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Bottom-up inhibition in lexical selection: Phonological mismatch effects in spoken word recognition

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Published in Language and Cognitive Processes. 2001, vol. 16, no. 5-6, p. 583-607
Abstract Two phoneme monitoring experiments are reported that examine the amount of lexical activation produced by words containing initial, medial, or final mispronunciations. Experiment 1 showed that minimal (one distinctive feature) mismatches in the initial phoneme produced lexical activation relative to a baseline control nonword, but only when the target phoneme was situated at word offset and not word-internally. This finding suggests that considerable bottom-up support is required to override the inhibitory influence of the initial mismatching phonological information. Experiment 2 revealed no lexical activation after a medial mismatch, a finding that is consistent with bottom-up inhibition, but inconsistent with models assuming only lateral inhibition. Taken together these findings provide evidence for a selection process which includes bottom-up inhibition as a major component.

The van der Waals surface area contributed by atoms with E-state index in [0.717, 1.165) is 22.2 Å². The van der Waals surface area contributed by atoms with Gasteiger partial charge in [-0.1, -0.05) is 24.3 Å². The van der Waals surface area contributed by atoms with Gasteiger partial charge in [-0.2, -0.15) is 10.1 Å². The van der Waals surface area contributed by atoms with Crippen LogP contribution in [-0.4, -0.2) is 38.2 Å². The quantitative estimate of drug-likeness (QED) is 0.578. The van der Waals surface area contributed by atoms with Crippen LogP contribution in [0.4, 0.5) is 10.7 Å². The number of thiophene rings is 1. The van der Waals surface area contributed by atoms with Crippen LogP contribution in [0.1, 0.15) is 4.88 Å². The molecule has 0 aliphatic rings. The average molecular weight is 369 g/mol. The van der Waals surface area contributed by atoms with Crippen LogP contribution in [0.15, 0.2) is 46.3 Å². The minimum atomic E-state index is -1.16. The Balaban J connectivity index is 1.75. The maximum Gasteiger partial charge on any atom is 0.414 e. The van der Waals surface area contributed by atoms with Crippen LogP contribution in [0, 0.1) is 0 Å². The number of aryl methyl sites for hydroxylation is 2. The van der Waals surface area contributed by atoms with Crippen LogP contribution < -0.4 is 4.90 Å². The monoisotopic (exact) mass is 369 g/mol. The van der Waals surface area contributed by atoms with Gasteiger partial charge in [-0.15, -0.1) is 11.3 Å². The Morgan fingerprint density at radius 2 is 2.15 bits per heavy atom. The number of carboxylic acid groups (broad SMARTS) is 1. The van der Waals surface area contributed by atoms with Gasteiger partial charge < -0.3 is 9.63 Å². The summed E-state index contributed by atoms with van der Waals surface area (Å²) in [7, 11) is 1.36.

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Research groups Psycholinguistique
Perception et production de la parole
Project FNS: 1114-0395.93
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FRAUENFELDER, Ulrich Hans, SCHOLTEN, Mark Ronald, CONTENT, Alain. Bottom-up inhibition in lexical selection: Phonological mismatch effects in spoken word recognition. In: Language and Cognitive Processes, 2001, vol. 16, n° 5-6, p. 583-607. https://archive-ouverte.unige.ch/unige:83274

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Deposited on : 2016-04-20

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